Matthew 20:26 "Yet it shall not be so among you; but whoever desires to become great among you, let him be your servant. 27 And whoever desires to be first among you, let him be your slave— 28 just as the Son of Man did not come to be served, but to serve, and to give His life a ransom for many."
Rob Smith

Saturday, October 9, 2010

lines of living

I am often around people with experience written on their faces.  When you are young your face is clear and unlined, like a page yet to be written.  There is a fresh and beautiful quality to that unlined face, something like the beauty of a showroom car that hasn't yet competed with commuters or carried youngsters with sticky fingers.  The face of a younger person shows the marvelous creative artistry of the Master's hand.  There is symmetry and clear definition of features and the form and function of God's design are displayed.  The colors of skin and hair are like the freshness of the artist's oil paint palette.  The face of an older person is lined and furrowed.  There is the obvious evidence of the weight of years of living and of coping with the challenges of life.  Gravity has mixed with grace to grow a different kind of beauty.  The lined face reflects the sustaining beauty of the Master's presence.   The colors of skin and hair are muted land the beauty emerges as from a pencil sketch.   We tend to worship the unlined beauty of the young as if this were the only definition of beauty.  Surely the beauty of a face that has weathered many seasons of life on the planet should be appreciated for its merits, as well.  As I gazed around at the lined faces of life's veterans recently, I realized that their faces carried character, implied wisdom and spoke volumes about humility.  There is one kind of beauty carried on the unlined faces of the young and there is another rich beauty etched on the faces of others.  Each has been shaped and sculpted and fashioned by the Master's Hand and each can appreciate and benefit from the beauty of the other.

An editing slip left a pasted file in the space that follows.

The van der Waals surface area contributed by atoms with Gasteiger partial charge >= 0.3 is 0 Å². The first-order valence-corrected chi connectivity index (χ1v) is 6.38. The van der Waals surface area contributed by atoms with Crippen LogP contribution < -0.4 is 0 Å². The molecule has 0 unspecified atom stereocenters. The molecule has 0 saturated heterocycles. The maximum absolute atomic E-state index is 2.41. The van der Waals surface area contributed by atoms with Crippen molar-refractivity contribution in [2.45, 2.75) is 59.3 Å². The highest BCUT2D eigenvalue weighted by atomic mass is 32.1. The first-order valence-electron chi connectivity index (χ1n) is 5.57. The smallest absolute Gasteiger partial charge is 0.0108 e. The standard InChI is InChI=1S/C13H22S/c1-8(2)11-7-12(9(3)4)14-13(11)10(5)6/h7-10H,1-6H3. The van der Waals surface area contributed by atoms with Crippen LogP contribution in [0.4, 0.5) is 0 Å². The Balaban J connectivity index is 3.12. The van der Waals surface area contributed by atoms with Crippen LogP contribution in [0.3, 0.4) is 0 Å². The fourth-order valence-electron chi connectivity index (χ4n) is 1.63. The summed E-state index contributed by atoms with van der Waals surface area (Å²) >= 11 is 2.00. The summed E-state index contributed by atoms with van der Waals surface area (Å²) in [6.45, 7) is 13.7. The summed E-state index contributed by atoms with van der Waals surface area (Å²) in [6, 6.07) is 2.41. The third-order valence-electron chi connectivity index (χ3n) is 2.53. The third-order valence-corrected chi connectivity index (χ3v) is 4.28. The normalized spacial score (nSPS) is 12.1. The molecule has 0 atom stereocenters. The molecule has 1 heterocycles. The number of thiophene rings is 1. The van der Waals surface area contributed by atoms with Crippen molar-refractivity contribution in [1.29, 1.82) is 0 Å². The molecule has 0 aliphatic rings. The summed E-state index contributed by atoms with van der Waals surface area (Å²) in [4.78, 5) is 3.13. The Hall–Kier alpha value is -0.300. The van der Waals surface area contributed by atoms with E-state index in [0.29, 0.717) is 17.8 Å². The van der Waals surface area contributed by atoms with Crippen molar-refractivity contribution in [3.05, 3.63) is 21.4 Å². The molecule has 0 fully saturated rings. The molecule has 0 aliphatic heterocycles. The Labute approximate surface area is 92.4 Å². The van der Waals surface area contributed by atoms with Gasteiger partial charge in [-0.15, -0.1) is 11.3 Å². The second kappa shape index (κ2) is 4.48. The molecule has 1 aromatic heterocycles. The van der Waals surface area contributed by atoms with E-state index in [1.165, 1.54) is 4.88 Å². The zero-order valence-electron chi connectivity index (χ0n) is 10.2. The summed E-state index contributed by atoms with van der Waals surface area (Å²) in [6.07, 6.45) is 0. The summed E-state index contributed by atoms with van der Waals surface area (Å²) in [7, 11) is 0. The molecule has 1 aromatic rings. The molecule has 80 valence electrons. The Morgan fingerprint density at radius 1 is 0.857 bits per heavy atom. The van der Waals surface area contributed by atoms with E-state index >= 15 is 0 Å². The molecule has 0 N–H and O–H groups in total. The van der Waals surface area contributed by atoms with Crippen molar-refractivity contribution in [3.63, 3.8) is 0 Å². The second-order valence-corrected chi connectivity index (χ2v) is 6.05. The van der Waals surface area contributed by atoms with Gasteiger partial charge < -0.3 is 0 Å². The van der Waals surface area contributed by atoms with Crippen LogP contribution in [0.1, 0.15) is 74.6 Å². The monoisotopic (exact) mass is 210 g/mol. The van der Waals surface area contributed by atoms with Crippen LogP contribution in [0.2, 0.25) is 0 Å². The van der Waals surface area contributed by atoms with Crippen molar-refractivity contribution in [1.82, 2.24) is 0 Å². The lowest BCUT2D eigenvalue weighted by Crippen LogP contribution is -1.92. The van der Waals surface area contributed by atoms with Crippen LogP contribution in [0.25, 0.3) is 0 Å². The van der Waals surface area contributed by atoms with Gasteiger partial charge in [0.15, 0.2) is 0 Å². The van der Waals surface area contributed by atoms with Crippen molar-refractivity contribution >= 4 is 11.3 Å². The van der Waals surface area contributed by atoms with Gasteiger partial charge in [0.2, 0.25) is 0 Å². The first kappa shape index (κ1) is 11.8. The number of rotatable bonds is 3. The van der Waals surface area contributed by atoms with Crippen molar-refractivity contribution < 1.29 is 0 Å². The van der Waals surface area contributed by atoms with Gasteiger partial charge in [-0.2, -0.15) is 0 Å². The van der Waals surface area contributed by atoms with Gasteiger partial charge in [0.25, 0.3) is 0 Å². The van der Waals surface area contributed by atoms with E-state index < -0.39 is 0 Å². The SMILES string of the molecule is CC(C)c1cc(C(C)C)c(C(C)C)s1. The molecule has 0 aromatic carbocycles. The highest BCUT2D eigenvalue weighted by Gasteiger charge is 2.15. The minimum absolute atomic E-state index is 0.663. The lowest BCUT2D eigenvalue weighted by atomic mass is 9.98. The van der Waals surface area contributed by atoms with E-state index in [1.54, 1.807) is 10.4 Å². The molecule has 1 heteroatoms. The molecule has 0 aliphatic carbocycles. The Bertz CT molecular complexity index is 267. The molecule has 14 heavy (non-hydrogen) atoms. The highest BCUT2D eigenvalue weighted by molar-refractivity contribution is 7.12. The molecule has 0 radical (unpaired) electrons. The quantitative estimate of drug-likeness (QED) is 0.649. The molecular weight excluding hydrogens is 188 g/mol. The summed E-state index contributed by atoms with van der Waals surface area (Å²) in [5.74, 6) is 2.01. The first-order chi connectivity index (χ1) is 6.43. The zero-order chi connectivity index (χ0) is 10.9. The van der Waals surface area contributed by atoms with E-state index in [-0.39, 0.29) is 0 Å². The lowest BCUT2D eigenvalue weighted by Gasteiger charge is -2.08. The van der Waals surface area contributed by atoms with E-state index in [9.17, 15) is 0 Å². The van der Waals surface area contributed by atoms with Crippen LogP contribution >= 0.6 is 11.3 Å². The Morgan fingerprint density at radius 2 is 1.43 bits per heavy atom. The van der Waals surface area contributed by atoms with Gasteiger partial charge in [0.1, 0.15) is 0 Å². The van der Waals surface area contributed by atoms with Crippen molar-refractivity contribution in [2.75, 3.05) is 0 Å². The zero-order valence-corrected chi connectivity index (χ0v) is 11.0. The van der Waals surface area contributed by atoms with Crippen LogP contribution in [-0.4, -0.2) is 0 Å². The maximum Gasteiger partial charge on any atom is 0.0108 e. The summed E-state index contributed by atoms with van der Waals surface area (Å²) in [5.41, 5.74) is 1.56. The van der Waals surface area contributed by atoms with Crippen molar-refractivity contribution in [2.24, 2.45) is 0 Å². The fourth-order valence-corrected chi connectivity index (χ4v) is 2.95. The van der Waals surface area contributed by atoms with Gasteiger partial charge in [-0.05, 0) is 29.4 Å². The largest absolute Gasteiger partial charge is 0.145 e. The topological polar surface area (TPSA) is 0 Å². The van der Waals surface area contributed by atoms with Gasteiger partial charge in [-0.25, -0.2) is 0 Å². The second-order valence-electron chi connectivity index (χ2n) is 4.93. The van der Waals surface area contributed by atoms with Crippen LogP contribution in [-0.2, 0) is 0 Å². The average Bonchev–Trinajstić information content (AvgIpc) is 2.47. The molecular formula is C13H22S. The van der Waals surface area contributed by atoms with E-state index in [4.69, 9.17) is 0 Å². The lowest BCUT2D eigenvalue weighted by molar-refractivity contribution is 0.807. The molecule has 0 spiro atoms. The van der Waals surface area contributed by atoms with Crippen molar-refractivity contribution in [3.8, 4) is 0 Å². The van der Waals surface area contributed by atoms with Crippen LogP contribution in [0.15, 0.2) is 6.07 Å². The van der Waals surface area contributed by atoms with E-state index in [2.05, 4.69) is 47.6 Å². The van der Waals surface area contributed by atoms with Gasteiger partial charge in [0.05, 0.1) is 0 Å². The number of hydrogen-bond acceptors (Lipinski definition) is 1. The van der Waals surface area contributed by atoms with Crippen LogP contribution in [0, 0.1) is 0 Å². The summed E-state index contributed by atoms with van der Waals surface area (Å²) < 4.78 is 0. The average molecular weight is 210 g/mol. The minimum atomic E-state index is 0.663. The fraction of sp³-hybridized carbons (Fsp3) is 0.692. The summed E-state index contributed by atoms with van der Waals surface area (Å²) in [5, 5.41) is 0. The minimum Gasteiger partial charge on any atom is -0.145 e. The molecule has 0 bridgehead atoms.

Job 12:9 Who among all these does not know
      That the hand of the LORD has done this,

 10 In whose hand is the life of every living thing,
      And the breath of all mankind?

 11 Does not the ear test words
      And the mouth taste its food?

 12 Wisdom is with aged men,
      And with length of days, understanding.



Rob Smith

Friday, October 8, 2010

Marrow memory